Wedderburn’s factorization theorem (2)

Posted: October 13, 2011 in Division Rings, Noncommutative Ring Theory Notes
Tags: , , ,

You can see part (1) in here.

Wedderburn’s Factorization Theorem. (Wedderburn, 1920) Let D be a division algebra with the center k. Suppose that a \in D is algebraic over k and let f(x) \in k[x] be the minimal polynomial of a over k. There exist non-zero elements c_1, c_2 , \ldots , c_n \in D such that

f(x)=(x - c_1ac_1^{-1})(x - c_2ac_2^{-1}) \ldots (x - c_nac_n^{-1}).

Proof. By Remark 2 in part (1), there exists g(x) \in D[x] such that f(x)=g(x)(x-a). Now let m be the largest integer for which there exist non-zero elements c_1, c_2 , \ldots , c_m \in D and p(x) \in D[x] such that

f(x)=p(x)(x - c_1ac_1^{-1})(x - c_2ac_2^{-1}) \ldots (x - c_m a c_m^{-1}).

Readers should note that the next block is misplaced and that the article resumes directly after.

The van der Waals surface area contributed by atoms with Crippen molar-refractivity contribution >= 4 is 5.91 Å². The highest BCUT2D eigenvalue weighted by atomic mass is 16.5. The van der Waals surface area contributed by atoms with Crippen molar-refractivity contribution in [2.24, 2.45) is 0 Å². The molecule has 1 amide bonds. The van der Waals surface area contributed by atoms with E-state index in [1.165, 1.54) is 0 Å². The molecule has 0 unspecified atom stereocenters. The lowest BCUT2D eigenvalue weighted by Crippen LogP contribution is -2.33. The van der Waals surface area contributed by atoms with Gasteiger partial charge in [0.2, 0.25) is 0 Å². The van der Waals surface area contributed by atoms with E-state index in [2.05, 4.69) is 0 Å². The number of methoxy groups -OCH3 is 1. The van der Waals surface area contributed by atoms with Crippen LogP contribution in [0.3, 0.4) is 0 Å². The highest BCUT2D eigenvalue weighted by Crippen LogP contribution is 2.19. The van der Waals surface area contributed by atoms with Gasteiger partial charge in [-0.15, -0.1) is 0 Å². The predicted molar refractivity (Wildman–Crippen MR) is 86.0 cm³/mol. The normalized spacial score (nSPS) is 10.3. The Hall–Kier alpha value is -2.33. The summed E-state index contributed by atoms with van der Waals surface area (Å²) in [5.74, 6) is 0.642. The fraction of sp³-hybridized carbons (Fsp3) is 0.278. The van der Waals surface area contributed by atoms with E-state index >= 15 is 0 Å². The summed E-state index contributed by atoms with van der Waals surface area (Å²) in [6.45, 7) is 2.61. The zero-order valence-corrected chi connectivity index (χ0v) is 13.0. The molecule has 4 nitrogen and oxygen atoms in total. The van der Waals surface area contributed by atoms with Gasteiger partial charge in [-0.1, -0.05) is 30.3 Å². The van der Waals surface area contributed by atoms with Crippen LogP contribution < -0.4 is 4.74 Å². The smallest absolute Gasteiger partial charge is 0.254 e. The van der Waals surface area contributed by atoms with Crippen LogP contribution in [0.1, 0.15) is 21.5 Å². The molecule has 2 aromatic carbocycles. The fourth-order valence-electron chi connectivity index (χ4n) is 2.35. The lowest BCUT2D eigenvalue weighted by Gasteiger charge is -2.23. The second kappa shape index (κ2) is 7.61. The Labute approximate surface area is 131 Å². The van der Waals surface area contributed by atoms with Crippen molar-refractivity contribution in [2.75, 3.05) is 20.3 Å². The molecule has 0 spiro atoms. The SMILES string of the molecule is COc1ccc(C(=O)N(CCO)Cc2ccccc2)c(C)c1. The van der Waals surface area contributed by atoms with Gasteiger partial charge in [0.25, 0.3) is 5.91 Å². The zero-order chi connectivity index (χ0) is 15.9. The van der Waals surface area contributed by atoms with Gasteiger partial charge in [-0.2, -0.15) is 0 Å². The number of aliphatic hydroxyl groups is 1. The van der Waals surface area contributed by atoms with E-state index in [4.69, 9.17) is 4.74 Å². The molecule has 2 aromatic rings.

h(x) = (x - c_1ac_1^{-1})(x - c_2ac_2^{-1}) \ldots (x - c_mac_m^{-1}).

Claim. h(cac^{-1})=0 for all 0 \neq c \in D.

Proof of the claim. Suppose, to the contrary, that there exists 0 \neq c \in D such that h(cac^{-1}) \neq 0. Then, since f(x)=p(x)h(x) and f(cac^{-1})=0, there exists 0 \neq b \in D such that p(bcac^{-1}b^{-1})=0, by Lemma 1 in part (1). So, by Remark 2 in part (1), there exists q(x) \in D[x] such that p(x)=q(x)(x - bcac^{-1}b^{-1}). Hence f(x)=p(x)h(x)=q(x)(x - bca (bc)^{-1})(x-c_1ac_1^{-1}) \ldots (x - c_m a c_m^{-1}), contradicting the maximality of m. \ \Box

Therefore, by Lemma 2 in part (1), \deg h(x) \geq \deg f(x) and so h(x)=f(x) because f(x)=p(x)h(x) and both f(x) and h(x) are monic. \Box

In the next post, I will use Wedderburn’s factorization theorem to find an expression for the reduced trace and the reduced norm of an element in a finite dimensional central division algebra.


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